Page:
RealClimate has published their latest 2012 Updates to model-observation comparisons. I’ll take a different twist. Instead of comparing observations to computer model projections, I’ll compare them to very simple statistical projections.
In a year gone by I posted about what kind of betting terms I might consider appropriate for the reality of global warming (incidentally, that post contained an error which was corrected in an update, but the archived copy doesn’t include the update). The idea is to take annual average data (for global temperature) from 1975 through the end of 1999, then fit a trend line by linear regression. If the trend continues, then future data should probably be within two standard deviations of the extrapolated trend line. This is the “projected range” according to the existing trend. The “projected range” according to the not-still-warming theory is that future values should be within two standard deviations of the existing average (in that case, from 2001 through 2007).
I also mentioned that since it would be unlikely but far from shocking if a single future value were outside either range, I would require two (not necessarily consecutive) future years outside the range to decided against either claim — if I were a betting man.
Since the post was made (early 2008), subsequent global temperature data have fallen within the projected range, for both the “still-warming” and “not-still-warming” claims.
Other things have changed too. We have more data now, and not just since that post was made. Many temperature stations report late, and the methods of calculation for global averages keep getting better. So even data for past years isn’t quite identical to what it used to be. Also, that post looked only at global temperature, mainly from NASA GISS. But the method itself — compare the 1975-through-1999 trend with what followed — is a good way to visualize whether or not the existing trend is likely to have continued or not. It’s not a rigorous statistical test, but it gives a good visual impression. So … let’s do it again, for global temperature from all 5 main sources, and for a few other variables too.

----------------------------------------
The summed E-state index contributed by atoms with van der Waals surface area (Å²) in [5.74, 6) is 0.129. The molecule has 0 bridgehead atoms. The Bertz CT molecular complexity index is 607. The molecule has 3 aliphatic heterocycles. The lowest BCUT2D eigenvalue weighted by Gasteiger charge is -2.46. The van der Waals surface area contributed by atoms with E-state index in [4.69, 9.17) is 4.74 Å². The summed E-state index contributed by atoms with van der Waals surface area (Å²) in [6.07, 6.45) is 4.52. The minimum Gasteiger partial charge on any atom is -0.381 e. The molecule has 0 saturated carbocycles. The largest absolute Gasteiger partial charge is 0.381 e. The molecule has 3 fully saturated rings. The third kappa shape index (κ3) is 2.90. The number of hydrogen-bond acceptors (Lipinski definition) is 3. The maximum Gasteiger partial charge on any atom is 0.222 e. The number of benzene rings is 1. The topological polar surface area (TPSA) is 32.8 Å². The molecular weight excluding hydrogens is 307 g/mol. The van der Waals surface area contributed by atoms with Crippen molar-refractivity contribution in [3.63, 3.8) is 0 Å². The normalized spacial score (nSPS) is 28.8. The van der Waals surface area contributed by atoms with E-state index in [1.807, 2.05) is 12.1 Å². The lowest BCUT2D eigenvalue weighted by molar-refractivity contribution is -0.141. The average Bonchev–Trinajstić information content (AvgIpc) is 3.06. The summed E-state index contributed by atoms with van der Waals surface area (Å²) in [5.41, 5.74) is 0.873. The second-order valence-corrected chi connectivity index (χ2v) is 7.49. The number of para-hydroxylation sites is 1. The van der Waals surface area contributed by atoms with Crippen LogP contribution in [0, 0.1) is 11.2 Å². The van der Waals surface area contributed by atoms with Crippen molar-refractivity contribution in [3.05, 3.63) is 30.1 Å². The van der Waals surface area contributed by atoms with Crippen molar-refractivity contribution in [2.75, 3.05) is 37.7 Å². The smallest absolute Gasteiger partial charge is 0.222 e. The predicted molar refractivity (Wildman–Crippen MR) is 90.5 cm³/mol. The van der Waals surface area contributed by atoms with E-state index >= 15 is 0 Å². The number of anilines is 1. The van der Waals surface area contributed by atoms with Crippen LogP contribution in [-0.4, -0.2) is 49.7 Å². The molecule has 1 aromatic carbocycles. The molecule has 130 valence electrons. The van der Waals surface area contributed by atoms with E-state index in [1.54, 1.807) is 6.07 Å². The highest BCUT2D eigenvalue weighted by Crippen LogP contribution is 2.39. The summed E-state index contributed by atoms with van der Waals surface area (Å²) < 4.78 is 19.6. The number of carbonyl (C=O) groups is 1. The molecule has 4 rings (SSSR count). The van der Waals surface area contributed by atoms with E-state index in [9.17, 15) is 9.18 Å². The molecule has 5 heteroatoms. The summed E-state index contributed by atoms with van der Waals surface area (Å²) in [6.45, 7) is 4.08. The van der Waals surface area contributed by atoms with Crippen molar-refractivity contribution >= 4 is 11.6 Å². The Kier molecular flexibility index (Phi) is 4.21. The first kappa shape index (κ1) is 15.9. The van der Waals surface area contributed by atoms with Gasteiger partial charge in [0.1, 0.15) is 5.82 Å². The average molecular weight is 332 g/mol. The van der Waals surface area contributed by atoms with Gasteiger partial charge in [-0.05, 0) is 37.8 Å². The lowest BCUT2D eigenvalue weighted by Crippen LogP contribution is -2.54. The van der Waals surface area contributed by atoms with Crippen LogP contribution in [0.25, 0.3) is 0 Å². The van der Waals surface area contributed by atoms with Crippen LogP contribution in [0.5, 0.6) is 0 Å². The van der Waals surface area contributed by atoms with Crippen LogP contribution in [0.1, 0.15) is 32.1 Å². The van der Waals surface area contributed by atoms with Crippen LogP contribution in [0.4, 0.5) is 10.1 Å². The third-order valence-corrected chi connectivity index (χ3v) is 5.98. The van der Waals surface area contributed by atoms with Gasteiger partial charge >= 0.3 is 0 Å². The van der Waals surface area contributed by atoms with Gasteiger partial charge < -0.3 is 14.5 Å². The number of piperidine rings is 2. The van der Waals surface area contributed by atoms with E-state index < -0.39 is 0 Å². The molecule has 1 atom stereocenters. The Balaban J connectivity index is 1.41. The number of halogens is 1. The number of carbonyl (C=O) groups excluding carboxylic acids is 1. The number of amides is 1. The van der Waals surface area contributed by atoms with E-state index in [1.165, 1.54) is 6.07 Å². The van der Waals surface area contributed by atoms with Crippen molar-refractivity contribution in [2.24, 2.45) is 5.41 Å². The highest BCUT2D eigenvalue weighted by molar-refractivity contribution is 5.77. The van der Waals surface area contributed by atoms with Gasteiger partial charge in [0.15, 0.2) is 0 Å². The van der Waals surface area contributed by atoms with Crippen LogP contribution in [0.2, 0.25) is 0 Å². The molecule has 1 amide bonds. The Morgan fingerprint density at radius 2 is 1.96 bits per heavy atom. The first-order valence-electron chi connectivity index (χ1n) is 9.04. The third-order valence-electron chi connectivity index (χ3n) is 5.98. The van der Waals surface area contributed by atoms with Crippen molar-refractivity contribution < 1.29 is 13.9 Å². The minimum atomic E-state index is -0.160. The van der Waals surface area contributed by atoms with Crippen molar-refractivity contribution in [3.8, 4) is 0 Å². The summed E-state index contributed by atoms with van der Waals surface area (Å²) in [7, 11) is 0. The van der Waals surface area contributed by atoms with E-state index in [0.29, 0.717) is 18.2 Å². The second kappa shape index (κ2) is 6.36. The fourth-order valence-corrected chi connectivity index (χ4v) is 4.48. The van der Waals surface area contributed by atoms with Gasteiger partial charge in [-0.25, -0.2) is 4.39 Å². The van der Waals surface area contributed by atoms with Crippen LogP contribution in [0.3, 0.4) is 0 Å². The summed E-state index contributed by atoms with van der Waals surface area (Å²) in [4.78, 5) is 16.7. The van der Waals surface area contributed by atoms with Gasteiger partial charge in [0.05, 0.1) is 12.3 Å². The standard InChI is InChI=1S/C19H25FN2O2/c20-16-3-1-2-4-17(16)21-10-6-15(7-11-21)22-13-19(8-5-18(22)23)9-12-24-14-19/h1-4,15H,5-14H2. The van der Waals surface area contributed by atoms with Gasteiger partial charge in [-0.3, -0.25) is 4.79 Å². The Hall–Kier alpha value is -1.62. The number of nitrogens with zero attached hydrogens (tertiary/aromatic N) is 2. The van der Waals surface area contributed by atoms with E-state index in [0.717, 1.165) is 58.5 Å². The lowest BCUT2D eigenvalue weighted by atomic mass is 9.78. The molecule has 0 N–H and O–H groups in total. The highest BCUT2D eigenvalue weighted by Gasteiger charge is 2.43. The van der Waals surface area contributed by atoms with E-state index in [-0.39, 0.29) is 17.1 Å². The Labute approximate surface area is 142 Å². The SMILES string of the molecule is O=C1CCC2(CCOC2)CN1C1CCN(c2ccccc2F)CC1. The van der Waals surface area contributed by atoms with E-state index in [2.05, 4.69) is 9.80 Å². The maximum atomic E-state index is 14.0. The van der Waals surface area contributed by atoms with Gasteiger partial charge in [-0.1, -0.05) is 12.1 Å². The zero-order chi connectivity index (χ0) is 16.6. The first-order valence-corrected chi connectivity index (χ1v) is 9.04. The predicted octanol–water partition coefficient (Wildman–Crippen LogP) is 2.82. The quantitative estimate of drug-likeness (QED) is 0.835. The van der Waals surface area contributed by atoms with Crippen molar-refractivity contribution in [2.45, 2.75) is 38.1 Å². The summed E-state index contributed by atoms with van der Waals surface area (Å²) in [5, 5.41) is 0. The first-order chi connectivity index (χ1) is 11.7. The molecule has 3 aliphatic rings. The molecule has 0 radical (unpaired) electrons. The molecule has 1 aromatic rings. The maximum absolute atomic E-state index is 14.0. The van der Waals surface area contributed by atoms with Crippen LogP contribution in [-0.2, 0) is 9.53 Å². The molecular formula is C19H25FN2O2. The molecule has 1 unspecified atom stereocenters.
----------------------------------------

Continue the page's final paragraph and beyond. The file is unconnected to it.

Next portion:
First up is global temperature, from NASA GISS, for which all the post-2000 data are within the projected range:
Then there’s global temperature according to HadCRUT4. Again all the post-2000 data are within the projected range, although it’s on the low end for the last couple of years:
The same can be said for global temperature from NCDC:
For satellite data on global temperature in the lower atmosphere from RSS, everything has proceeded according to projection.
For satellite data on global temperature in the lower atmosphere from UAH, the last decade has actually been running a bit hot but still well within the projected range:
It turns out that all 5 major global temperature records have remained within the projected range since 2000.
Although it’s not a very good indicator of global warming, a lot of people are interested in temperature in the USA (the 48 contiguous states). It too is within the projected range:
If however we had projected that 1975-through-1999 temperature would persist into the 21st century, then we have definitely gone outside that projected range:
Of course there are other data related to man-made climate change, and it’s interesting to see whether or not they have strayed outside the projected range according to this method. First up is Arctic sea ice extent during its minimum month of September:
Clearly this has strayed outside the projected range, but the divergence is on the low end which would indicate that global warming has proceeded faster than projected. For March the post-2000 data has remained within the projected range:
For the annual average, again post-2000 data has exceeded the projected range on the low end, indicating faster warming than projected:
If we look at annual average Arctic sea ice volume rather than extent, again we have strayed outside the projected range on the low end, indicating faster-than-expected warming. In fact we’ve been below the projected range now for 8 years running:
Annual average snow cover in the northern hemisphere is within the projected range:
It is also within the projected range if we had simply extended the 1975-through-1999 average value:
For snow cover during December, we are within the projected range from extending the trend, and from extending the 1975-through-1999 average:
For snow cover in the month of June, we are well outside the extension of the 1975-through-1999 average:
but well within the extension of the 1975-through-1999 trend:
Sea level has been a bit above the projected range:
Why have these global warming indicators continued or exceeded their existing trends? Because of this: